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Old 05-08-2006, 08:38 AM   #1  
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Default Overseas Carriers, Page Two

PAGE TWO



Outbound Flight
With Jobs Scarce,




Compensation for the foreign gigs varies widely. But it is often better than what U.S. pilots can earn at home, where pay levels and benefits have been reduced by bankruptcy filings and restructurings. Richard Paul, an 18-year US Airways veteran who was bumped from captain to first officer during one round of layoffs, says he plans to quit soon and report for training to fly cargo at a large Asian carrier he declines to identify. The 46-year-old pilot says he will start as a first officer, but "in four or five years, I'll probably be a captain on a 747 and make twice as much" as the $72,000 a year he currently earns.

India's Air Deccan is offering $8,000 to $15,000 a month to foreign captains, according to Mr. Gopinath, the managing director. A captain in the U.S. on Northwest's smallest jet earns about $9,000 a month, while a captain on United Airlines's largest plane earns about $15,000, according to a recent survey by Air Inc.

American Craig Harnden, formerly a pilot for now-defunct Eastern Airlines, has worked overseas since 1990 for Saudi Arabian Airlines, Thai Airways International and now Singapore Airlines. "If I had known what I know now, I would probably have left Eastern and gone overseas a lot earlier," says the 59-year-old Miami native, who lives in Singapore. "But we didn't leave the airlines because of the seniority system."

William Goodwin left the U.S. in 1994 after working for two airlines that went under and a third that was acquired. He says he nearly doubled his pay by moving to Taiwan to captain 767s for Taipei-based EVA Air. "It was the smartest thing I've ever done," he says. He jumped to Korean Air in 2000, where as a captain of 747s he earns $152,000 a year after Korean taxes. The 54-year-old pilot says he hopes to stay until he retires at 60.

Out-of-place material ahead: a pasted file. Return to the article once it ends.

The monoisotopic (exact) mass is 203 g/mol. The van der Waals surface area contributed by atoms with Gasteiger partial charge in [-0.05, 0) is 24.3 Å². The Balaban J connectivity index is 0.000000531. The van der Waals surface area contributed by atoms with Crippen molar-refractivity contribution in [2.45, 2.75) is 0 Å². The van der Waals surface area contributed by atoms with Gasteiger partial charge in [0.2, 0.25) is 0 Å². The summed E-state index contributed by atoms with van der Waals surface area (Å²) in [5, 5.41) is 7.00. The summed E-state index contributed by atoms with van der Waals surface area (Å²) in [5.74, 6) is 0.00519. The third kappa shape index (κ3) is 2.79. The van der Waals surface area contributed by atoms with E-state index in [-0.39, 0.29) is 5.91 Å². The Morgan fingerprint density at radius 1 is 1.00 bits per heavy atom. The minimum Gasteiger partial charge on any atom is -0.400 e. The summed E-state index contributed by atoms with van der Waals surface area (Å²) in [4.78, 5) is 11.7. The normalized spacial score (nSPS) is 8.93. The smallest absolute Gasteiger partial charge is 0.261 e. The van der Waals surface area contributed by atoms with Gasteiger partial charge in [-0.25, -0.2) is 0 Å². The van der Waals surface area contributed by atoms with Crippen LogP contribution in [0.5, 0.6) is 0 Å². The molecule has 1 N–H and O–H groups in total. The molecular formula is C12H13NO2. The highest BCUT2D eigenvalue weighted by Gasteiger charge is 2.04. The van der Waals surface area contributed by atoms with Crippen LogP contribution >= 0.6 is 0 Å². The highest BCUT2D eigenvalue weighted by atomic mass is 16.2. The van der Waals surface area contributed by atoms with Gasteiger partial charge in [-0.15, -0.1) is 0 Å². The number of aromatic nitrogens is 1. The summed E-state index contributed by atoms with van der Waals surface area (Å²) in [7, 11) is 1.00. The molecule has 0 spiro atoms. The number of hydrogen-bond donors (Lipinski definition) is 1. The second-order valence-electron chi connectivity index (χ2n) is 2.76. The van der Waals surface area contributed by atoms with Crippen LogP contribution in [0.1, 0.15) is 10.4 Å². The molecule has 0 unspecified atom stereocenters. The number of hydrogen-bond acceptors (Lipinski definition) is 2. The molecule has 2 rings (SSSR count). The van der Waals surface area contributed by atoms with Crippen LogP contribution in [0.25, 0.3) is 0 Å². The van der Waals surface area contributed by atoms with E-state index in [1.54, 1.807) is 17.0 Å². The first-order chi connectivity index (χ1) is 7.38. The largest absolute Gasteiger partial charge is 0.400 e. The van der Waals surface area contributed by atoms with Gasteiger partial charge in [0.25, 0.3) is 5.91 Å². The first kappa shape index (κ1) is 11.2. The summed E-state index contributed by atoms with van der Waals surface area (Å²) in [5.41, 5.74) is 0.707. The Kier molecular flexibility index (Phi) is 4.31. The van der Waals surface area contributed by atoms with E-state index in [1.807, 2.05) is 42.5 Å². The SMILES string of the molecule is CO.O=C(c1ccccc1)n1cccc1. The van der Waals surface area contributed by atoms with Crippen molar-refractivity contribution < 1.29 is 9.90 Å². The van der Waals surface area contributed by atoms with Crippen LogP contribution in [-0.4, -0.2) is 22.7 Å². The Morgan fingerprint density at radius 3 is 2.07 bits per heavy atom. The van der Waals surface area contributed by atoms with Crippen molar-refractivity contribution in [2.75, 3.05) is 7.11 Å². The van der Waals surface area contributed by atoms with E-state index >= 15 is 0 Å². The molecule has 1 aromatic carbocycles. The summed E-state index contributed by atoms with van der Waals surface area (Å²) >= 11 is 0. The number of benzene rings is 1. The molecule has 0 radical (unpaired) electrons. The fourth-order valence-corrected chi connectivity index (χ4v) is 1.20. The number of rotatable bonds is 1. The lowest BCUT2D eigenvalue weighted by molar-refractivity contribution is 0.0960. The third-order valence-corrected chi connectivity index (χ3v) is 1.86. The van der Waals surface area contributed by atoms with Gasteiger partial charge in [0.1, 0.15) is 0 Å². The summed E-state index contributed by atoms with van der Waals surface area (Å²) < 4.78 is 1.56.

Mr. Baedke, the former Northwest pilot who now flies out of Honolulu for Jalways under a crew-leasing contract, says he's trying to spread the word to other American pilots. Many of his pilot friends, he says, were laid off after 9/11 and have not yet been called back.

As a first officer, Mr. Baedke earns $100 an hour, or $105,000 last year. He expects to begin training next month to become a captain, a process he says could take 2 years. If he succeeds, his pay will climb to $150 an hour for the first 50 hours flown each month, and $180 an hour for anything exceeding that.

He no longer gives much thought to returning to Northwest. "Even if I had a chance to go back, I think I'd be at [a regional subsidiary] as a first officer, earning $23 an hour," he says. "There's no point."

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Old 05-08-2006, 07:31 PM   #2  
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Ive always dreamed of doing this type of flying after attaining enough turbine experience from the american carriers. Any input from other pilots who fly in foreign carriers, especially ones in asia would be greatly appreciated. Tell us about your lifestyle and flying and compensation packages......
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Old 05-08-2006, 08:53 PM   #3  
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That's great to go fly for international airlines, however I (personally) cant imagine making drastic lifestyle changes for my self or family and move to another country just so I can fly. As for the people that sit at home and work at the home depot, this is just a reminder to always have a back up plan, every-single-day, because sometimes your backup will become your initial plan.
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